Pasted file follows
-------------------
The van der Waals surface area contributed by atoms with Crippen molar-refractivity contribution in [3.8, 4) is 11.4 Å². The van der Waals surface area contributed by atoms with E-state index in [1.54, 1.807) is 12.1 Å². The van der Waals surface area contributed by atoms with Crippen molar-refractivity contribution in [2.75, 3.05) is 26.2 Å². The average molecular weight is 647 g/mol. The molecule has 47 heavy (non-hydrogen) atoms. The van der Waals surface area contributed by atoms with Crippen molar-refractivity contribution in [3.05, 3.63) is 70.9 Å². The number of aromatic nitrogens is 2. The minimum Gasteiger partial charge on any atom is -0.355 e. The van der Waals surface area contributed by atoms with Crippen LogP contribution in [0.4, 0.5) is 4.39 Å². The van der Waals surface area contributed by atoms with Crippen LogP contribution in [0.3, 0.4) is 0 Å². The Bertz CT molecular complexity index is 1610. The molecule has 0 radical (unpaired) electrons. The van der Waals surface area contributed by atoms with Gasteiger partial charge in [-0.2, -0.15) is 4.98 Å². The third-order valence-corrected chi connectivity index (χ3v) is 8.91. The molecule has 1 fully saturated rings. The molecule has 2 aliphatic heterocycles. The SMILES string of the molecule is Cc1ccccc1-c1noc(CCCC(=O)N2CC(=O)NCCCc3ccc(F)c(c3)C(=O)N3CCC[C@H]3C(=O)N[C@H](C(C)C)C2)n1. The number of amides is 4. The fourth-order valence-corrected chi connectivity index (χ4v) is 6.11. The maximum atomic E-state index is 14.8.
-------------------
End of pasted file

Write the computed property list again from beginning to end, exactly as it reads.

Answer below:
The van der Waals surface area contributed by atoms with Crippen molar-refractivity contribution in [3.8, 4) is 11.4 Å². The van der Waals surface area contributed by atoms with E-state index in [1.54, 1.807) is 12.1 Å². The van der Waals surface area contributed by atoms with Crippen molar-refractivity contribution in [2.75, 3.05) is 26.2 Å². The average molecular weight is 647 g/mol. The molecule has 47 heavy (non-hydrogen) atoms. The van der Waals surface area contributed by atoms with Crippen molar-refractivity contribution in [3.05, 3.63) is 70.9 Å². The number of aromatic nitrogens is 2. The minimum Gasteiger partial charge on any atom is -0.355 e. The van der Waals surface area contributed by atoms with Crippen LogP contribution in [0.4, 0.5) is 4.39 Å². The van der Waals surface area contributed by atoms with Crippen LogP contribution in [0.3, 0.4) is 0 Å². The Bertz CT molecular complexity index is 1610. The molecule has 0 radical (unpaired) electrons. The van der Waals surface area contributed by atoms with Gasteiger partial charge in [-0.2, -0.15) is 4.98 Å². The third-order valence-corrected chi connectivity index (χ3v) is 8.91. The molecule has 1 fully saturated rings. The molecule has 2 aliphatic heterocycles. The SMILES string of the molecule is Cc1ccccc1-c1noc(CCCC(=O)N2CC(=O)NCCCc3ccc(F)c(c3)C(=O)N3CCC[C@H]3C(=O)N[C@H](C(C)C)C2)n1. The number of amides is 4. The fourth-order valence-corrected chi connectivity index (χ4v) is 6.11. The maximum atomic E-state index is 14.8.